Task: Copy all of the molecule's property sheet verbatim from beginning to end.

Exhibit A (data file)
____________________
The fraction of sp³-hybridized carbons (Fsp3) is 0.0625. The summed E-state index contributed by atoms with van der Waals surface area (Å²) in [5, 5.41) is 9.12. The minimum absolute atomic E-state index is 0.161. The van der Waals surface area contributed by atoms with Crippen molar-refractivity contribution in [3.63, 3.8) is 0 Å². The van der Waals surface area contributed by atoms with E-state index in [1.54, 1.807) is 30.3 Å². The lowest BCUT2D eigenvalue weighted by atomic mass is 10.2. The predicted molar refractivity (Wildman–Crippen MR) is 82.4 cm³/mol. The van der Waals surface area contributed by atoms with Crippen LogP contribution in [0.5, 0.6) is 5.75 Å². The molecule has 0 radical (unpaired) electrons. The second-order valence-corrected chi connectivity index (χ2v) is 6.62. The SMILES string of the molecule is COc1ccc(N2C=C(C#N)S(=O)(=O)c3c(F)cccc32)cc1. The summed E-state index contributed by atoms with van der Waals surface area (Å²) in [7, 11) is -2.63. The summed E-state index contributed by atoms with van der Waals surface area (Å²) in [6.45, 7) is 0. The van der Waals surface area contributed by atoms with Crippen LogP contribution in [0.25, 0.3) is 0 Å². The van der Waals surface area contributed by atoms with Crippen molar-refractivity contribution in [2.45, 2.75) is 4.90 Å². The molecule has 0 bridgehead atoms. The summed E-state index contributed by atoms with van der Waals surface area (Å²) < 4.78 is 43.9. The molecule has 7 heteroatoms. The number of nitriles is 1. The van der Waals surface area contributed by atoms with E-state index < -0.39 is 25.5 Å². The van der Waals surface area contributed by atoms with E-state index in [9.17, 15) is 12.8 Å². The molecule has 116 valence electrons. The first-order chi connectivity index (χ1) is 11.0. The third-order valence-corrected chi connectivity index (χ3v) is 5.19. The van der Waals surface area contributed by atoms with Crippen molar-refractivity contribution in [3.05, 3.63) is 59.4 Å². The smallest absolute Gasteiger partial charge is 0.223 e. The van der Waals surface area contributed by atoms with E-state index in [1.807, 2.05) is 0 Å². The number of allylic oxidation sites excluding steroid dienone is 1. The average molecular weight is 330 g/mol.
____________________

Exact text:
The fraction of sp³-hybridized carbons (Fsp3) is 0.0625. The summed E-state index contributed by atoms with van der Waals surface area (Å²) in [5, 5.41) is 9.12. The minimum absolute atomic E-state index is 0.161. The van der Waals surface area contributed by atoms with Crippen molar-refractivity contribution in [3.63, 3.8) is 0 Å². The van der Waals surface area contributed by atoms with E-state index in [1.54, 1.807) is 30.3 Å². The lowest BCUT2D eigenvalue weighted by atomic mass is 10.2. The predicted molar refractivity (Wildman–Crippen MR) is 82.4 cm³/mol. The van der Waals surface area contributed by atoms with Crippen LogP contribution in [0.5, 0.6) is 5.75 Å². The molecule has 0 radical (unpaired) electrons. The second-order valence-corrected chi connectivity index (χ2v) is 6.62. The SMILES string of the molecule is COc1ccc(N2C=C(C#N)S(=O)(=O)c3c(F)cccc32)cc1. The summed E-state index contributed by atoms with van der Waals surface area (Å²) in [7, 11) is -2.63. The summed E-state index contributed by atoms with van der Waals surface area (Å²) in [6.45, 7) is 0. The van der Waals surface area contributed by atoms with Crippen LogP contribution in [0.25, 0.3) is 0 Å². The van der Waals surface area contributed by atoms with Crippen molar-refractivity contribution in [2.45, 2.75) is 4.90 Å². The molecule has 0 bridgehead atoms. The summed E-state index contributed by atoms with van der Waals surface area (Å²) < 4.78 is 43.9. The molecule has 7 heteroatoms. The number of nitriles is 1. The van der Waals surface area contributed by atoms with E-state index < -0.39 is 25.5 Å². The van der Waals surface area contributed by atoms with E-state index in [9.17, 15) is 12.8 Å². The molecule has 116 valence electrons. The first-order chi connectivity index (χ1) is 11.0. The third-order valence-corrected chi connectivity index (χ3v) is 5.19. The van der Waals surface area contributed by atoms with Crippen molar-refractivity contribution in [3.05, 3.63) is 59.4 Å². The smallest absolute Gasteiger partial charge is 0.223 e. The van der Waals surface area contributed by atoms with E-state index in [1.807, 2.05) is 0 Å². The number of allylic oxidation sites excluding steroid dienone is 1. The average molecular weight is 330 g/mol.